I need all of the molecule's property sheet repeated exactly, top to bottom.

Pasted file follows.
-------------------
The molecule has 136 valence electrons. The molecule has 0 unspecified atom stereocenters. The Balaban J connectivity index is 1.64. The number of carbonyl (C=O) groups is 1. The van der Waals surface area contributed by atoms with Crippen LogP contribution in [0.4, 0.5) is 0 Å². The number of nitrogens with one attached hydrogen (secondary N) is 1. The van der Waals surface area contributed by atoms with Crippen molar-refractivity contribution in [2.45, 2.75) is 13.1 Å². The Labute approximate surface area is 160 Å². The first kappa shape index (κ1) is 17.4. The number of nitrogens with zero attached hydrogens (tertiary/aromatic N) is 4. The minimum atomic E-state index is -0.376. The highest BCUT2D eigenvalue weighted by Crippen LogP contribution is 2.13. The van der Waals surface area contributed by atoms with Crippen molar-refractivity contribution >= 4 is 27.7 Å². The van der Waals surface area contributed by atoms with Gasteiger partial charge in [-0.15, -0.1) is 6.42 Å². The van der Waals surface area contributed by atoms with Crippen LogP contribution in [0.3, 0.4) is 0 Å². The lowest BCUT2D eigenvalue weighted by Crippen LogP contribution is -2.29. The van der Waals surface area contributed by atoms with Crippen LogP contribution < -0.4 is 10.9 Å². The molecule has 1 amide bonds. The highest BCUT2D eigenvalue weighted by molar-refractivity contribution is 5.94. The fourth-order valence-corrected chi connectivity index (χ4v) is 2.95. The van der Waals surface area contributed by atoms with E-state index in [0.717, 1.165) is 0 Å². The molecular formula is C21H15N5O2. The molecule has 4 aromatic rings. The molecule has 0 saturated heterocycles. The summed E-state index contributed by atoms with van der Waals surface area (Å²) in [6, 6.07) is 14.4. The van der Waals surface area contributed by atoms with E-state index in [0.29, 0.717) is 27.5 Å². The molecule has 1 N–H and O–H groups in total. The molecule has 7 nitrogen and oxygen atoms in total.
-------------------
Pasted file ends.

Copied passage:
The molecule has 136 valence electrons. The molecule has 0 unspecified atom stereocenters. The Balaban J connectivity index is 1.64. The number of carbonyl (C=O) groups is 1. The van der Waals surface area contributed by atoms with Crippen LogP contribution in [0.4, 0.5) is 0 Å². The number of nitrogens with one attached hydrogen (secondary N) is 1. The van der Waals surface area contributed by atoms with Crippen molar-refractivity contribution in [2.45, 2.75) is 13.1 Å². The Labute approximate surface area is 160 Å². The first kappa shape index (κ1) is 17.4. The number of nitrogens with zero attached hydrogens (tertiary/aromatic N) is 4. The minimum atomic E-state index is -0.376. The highest BCUT2D eigenvalue weighted by Crippen LogP contribution is 2.13. The van der Waals surface area contributed by atoms with Crippen molar-refractivity contribution >= 4 is 27.7 Å². The van der Waals surface area contributed by atoms with Gasteiger partial charge in [-0.15, -0.1) is 6.42 Å². The van der Waals surface area contributed by atoms with Crippen LogP contribution in [0.3, 0.4) is 0 Å². The lowest BCUT2D eigenvalue weighted by Crippen LogP contribution is -2.29. The van der Waals surface area contributed by atoms with Crippen LogP contribution < -0.4 is 10.9 Å². The molecule has 1 amide bonds. The highest BCUT2D eigenvalue weighted by molar-refractivity contribution is 5.94. The fourth-order valence-corrected chi connectivity index (χ4v) is 2.95. The van der Waals surface area contributed by atoms with E-state index in [0.717, 1.165) is 0 Å². The molecular formula is C21H15N5O2. The molecule has 4 aromatic rings. The molecule has 0 saturated heterocycles. The summed E-state index contributed by atoms with van der Waals surface area (Å²) in [6, 6.07) is 14.4. The van der Waals surface area contributed by atoms with E-state index in [0.29, 0.717) is 27.5 Å². The molecule has 1 N–H and O–H groups in total. The molecule has 7 nitrogen and oxygen atoms in total.